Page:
Tom Serres and Bettina Warburg are the co-founders of Animal Ventures, a prototyping studio (and Newlab member company) at the intersection of technology, politics, and broader societal change. (Bettina’s lucid TED talk on blockchain has been viewed 3 million times.)

1. First off, can you tell us a bit about the work Animal Ventures is doing?

TS: Animal Ventures is a prototyping firm. We experiment a lot with things like blockchain, IoT, additive, and we spend a deep amount of time in the world of supply chain, working directly with supply chain groups—mainly at Fortune 100 companies.

2. Cryptocurrencies are very unstable, and it’s a captivating market to watch. What are the efforts being made to stabilize it? Should stabilization even be a goal?

TS: We’re not really fans of the concept of cryptocurrency, in general—in fact I would dare to say most of these things are not “currencies.”

BW: It’s kind of an unfortunate anchor for people—when they hear the word “cryptocurrency,” the anchoring word is “currency,” and so they think that blockchain and cryptocurrencies have a lot to do with those more financial applications, instead of modern day blockchains, and second-generation versions of it, that are articulating a new way of thinking about computing power. We often say the most powerful words in Satoshi Nakamoto’s whitepaper that formed Bitcoin are “peer-to-peer”—it wasn’t “cash.”  

3. You host the podcast Tech on Politics—what are the potential applications of blockchain as it pertains to government and governing?

TS: We started the podcast a couple years ago, because we were concerned that it is technologists, more than government, who are shaping the world. When you think about Facebook as an example—some of the first words out of Mark Zuckerberg’s mouth were “privacy is dead.” If you sit back and think about how this guy has built a company that shapes the lives of over a billion people on the planet, and he believes privacy is dead—how does that impact society overall?

BW: We talk a lot about something that might sound unsexy: it’s what we call “compliance innovation.” A lot of businesses today spend a lot of money trying to be compliant in whatever industry that they’re in—especially if they’re a heavy supply-chain industry. And our government bodies are basically trying to go audit all of that work, and make sure it is compliant. There’s this whole opportunity space in not doing those things separately. It’s a really interesting concept, and I think it challenges our traditional ideas of the roles between government and business. I think we’re opening up a whole world of compliance innovation, which gives us a chance to have checks and balances between those power dynamics in a really powerful way.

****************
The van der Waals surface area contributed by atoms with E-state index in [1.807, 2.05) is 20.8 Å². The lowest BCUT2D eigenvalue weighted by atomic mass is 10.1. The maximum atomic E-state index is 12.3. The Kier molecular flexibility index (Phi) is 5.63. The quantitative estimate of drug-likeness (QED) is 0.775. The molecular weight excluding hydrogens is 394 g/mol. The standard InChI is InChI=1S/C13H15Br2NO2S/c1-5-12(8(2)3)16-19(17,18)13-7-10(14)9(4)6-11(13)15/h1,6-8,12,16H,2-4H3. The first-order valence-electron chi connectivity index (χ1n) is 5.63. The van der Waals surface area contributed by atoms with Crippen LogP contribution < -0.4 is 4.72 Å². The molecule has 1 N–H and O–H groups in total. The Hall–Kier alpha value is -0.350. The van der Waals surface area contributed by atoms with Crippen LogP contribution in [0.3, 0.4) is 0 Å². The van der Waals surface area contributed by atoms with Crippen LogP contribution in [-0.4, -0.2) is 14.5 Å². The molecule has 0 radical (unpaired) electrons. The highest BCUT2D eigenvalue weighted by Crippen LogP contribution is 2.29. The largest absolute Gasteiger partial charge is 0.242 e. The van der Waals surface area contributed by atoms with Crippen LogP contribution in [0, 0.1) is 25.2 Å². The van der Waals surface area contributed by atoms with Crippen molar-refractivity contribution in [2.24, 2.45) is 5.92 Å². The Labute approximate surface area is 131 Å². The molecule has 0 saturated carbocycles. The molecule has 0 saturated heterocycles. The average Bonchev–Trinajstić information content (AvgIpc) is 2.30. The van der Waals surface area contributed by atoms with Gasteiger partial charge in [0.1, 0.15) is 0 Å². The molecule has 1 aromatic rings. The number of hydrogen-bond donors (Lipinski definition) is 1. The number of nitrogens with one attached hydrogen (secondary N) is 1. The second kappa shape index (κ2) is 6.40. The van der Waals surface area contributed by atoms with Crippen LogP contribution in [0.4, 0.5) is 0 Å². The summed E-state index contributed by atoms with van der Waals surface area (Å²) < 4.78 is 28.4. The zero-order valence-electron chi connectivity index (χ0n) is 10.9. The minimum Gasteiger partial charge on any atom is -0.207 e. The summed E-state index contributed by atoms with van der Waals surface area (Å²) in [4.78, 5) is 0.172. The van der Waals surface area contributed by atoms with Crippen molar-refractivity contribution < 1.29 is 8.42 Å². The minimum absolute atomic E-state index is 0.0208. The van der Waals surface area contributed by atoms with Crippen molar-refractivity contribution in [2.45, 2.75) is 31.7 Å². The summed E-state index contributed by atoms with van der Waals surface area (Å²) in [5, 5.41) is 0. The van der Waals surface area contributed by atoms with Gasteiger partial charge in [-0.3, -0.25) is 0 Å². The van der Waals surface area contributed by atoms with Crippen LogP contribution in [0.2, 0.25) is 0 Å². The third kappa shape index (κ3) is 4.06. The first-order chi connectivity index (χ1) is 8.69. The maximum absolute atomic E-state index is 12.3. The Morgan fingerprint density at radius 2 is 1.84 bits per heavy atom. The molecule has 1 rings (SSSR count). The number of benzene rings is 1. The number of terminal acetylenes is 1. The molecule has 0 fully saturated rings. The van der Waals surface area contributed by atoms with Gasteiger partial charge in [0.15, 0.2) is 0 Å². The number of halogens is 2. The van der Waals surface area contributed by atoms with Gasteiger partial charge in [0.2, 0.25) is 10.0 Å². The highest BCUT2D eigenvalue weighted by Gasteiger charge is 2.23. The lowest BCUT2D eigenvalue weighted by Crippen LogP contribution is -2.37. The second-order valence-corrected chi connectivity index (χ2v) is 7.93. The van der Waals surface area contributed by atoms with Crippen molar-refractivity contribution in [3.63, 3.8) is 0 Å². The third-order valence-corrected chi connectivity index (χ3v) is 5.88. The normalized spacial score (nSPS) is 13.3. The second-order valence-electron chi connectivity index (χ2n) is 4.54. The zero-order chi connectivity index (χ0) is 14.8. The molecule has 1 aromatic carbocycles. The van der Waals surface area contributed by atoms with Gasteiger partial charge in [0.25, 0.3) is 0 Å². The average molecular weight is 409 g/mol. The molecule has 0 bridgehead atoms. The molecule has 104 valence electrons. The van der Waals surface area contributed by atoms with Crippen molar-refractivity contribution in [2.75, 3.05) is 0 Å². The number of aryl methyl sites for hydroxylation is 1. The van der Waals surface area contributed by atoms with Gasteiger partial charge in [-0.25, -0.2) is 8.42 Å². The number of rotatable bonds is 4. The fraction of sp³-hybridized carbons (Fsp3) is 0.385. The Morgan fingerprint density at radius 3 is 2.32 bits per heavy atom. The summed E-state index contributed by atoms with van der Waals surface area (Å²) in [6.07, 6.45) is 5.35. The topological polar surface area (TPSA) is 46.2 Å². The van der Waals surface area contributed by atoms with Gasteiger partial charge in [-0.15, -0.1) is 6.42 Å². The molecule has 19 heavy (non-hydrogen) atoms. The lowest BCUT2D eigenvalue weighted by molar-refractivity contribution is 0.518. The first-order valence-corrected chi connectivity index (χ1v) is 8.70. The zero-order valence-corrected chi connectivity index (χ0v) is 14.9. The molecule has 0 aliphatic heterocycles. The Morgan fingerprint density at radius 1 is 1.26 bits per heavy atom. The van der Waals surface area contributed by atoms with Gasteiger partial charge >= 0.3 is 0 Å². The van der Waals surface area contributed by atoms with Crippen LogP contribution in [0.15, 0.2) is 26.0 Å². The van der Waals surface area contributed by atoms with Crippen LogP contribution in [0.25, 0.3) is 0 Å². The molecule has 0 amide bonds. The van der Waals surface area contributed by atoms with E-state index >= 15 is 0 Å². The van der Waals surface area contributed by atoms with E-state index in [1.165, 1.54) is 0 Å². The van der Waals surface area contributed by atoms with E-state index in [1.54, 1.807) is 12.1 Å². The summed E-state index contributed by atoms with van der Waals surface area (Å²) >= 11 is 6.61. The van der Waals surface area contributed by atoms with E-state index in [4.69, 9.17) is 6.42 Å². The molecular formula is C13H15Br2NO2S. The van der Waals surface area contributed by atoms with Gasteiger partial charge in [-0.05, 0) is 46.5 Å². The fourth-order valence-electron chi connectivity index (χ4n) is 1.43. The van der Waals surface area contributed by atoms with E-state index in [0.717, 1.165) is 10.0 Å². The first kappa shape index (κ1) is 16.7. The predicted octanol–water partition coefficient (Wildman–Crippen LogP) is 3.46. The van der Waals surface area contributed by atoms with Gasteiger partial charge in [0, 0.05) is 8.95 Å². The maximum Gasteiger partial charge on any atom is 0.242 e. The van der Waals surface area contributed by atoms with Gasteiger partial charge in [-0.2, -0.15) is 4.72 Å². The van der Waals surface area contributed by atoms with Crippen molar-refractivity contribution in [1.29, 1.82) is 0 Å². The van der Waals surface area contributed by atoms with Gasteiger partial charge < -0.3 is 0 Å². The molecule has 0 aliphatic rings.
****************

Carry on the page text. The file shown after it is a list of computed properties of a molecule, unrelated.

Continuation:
4. How important is transparency in the future economy? Is transparency good?

BW: On some level, we’re entering the space where privacy is being re-calibrated. Privacy, anonymity, confidentiality—being able to use data, and compute dense data without having it be visible to everyone, is an important part of the advantage of the blockchain space.

TS: Take the example of the legal drinking age of 21. You go to a liquor store; you show your driver’s license. When they look at it, they can see where you live, your height, your weight, the fact that you’re an organ donor. At the end of the day, they just need to know whether you’re of age to drink alcohol—they don’t really even need to know how old you are! In relation to this particular form of legal compliance—a Zero Knowledge Proof is the ability to query that data and present the answer. A blockchain-based identity system could provide this to the world.

5. We’ve been reading about the environmental impact of blockchain—are there efforts underway to address its energy usage? What happens if a large bank or credit card provider moves their business to a network like Ethereum—would that destroy the planet, or could this be one unlikely inroad to a more sustainable future?

BW: It’s true that there is high energy consumption and environmental impact of blockchain. But it’s important to keep in mind that what we’re dealing with today are early-stage versions of blockchain. A bank will not be switching its entire architecture over to Ethereum. Much of the energy waste comes from the amount of computing power used in order to secure proof-of-workspace blockchain, which is what bitcoin and currently Ethereum are. We always talk about blockchain as an emerging science, because it’s pulling from a lot of disciplines. The reality is, we are just at the beginning of tinkering with all of the functions—there’s this whole third generation, and further versions of blockchain, that are achieving security and scalability and not relying on the kinds of mechanisms that are very heavy energy consumptive mechanisms. This is a problem today but it’s one of the areas that will be a byproduct of all of the other innovations in this space: it will also go away.

This interview was originally published in Tech Fancy Issue 7: Chain Reaction.